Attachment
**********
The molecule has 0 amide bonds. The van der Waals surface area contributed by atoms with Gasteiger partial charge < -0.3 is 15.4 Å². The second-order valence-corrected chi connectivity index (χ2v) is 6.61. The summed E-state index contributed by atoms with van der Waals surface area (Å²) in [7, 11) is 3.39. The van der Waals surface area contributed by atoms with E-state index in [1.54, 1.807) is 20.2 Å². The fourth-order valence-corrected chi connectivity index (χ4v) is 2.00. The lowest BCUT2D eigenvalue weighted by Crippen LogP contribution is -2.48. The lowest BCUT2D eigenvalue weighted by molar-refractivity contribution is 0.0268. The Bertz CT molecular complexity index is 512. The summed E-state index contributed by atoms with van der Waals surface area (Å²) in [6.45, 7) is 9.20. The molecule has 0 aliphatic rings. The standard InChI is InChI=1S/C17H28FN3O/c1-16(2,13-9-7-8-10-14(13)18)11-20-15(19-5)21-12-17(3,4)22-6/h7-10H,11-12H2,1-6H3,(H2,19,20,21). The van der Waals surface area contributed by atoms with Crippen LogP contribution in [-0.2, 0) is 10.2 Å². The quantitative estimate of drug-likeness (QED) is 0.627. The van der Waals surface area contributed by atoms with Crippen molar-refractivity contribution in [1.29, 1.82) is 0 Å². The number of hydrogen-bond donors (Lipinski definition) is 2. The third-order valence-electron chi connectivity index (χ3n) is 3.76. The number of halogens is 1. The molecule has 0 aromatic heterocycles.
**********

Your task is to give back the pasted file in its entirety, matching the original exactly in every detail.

The molecule has 0 amide bonds. The van der Waals surface area contributed by atoms with Gasteiger partial charge < -0.3 is 15.4 Å². The second-order valence-corrected chi connectivity index (χ2v) is 6.61. The summed E-state index contributed by atoms with van der Waals surface area (Å²) in [7, 11) is 3.39. The van der Waals surface area contributed by atoms with E-state index in [1.54, 1.807) is 20.2 Å². The fourth-order valence-corrected chi connectivity index (χ4v) is 2.00. The lowest BCUT2D eigenvalue weighted by Crippen LogP contribution is -2.48. The lowest BCUT2D eigenvalue weighted by molar-refractivity contribution is 0.0268. The Bertz CT molecular complexity index is 512. The summed E-state index contributed by atoms with van der Waals surface area (Å²) in [6.45, 7) is 9.20. The molecule has 0 aliphatic rings. The standard InChI is InChI=1S/C17H28FN3O/c1-16(2,13-9-7-8-10-14(13)18)11-20-15(19-5)21-12-17(3,4)22-6/h7-10H,11-12H2,1-6H3,(H2,19,20,21). The van der Waals surface area contributed by atoms with Crippen LogP contribution in [-0.2, 0) is 10.2 Å². The quantitative estimate of drug-likeness (QED) is 0.627. The van der Waals surface area contributed by atoms with Crippen molar-refractivity contribution in [1.29, 1.82) is 0 Å². The number of hydrogen-bond donors (Lipinski definition) is 2. The third-order valence-electron chi connectivity index (χ3n) is 3.76. The number of halogens is 1. The molecule has 0 aromatic heterocycles.